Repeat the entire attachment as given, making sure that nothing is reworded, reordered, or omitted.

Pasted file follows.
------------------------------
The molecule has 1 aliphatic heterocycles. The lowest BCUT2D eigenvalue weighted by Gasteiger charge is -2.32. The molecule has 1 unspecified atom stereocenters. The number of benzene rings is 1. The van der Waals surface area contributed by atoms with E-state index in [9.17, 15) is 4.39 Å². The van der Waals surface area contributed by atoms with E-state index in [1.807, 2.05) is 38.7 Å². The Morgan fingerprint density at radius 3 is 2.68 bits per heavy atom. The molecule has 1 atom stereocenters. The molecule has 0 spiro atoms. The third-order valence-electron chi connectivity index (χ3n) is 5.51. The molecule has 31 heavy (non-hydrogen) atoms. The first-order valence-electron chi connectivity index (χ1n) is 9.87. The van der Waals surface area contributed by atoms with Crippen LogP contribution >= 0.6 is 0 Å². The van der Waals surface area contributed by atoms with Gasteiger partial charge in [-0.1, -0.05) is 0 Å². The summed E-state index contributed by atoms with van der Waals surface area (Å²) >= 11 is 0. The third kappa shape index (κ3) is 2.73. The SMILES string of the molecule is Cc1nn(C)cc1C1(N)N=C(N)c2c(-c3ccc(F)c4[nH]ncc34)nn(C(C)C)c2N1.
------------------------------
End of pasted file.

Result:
The molecule has 1 aliphatic heterocycles. The lowest BCUT2D eigenvalue weighted by Gasteiger charge is -2.32. The molecule has 1 unspecified atom stereocenters. The number of benzene rings is 1. The van der Waals surface area contributed by atoms with E-state index in [9.17, 15) is 4.39 Å². The van der Waals surface area contributed by atoms with E-state index in [1.807, 2.05) is 38.7 Å². The Morgan fingerprint density at radius 3 is 2.68 bits per heavy atom. The molecule has 1 atom stereocenters. The molecule has 0 spiro atoms. The third-order valence-electron chi connectivity index (χ3n) is 5.51. The molecule has 31 heavy (non-hydrogen) atoms. The first-order valence-electron chi connectivity index (χ1n) is 9.87. The van der Waals surface area contributed by atoms with Crippen LogP contribution >= 0.6 is 0 Å². The van der Waals surface area contributed by atoms with Gasteiger partial charge in [-0.1, -0.05) is 0 Å². The summed E-state index contributed by atoms with van der Waals surface area (Å²) >= 11 is 0. The third kappa shape index (κ3) is 2.73. The SMILES string of the molecule is Cc1nn(C)cc1C1(N)N=C(N)c2c(-c3ccc(F)c4[nH]ncc34)nn(C(C)C)c2N1.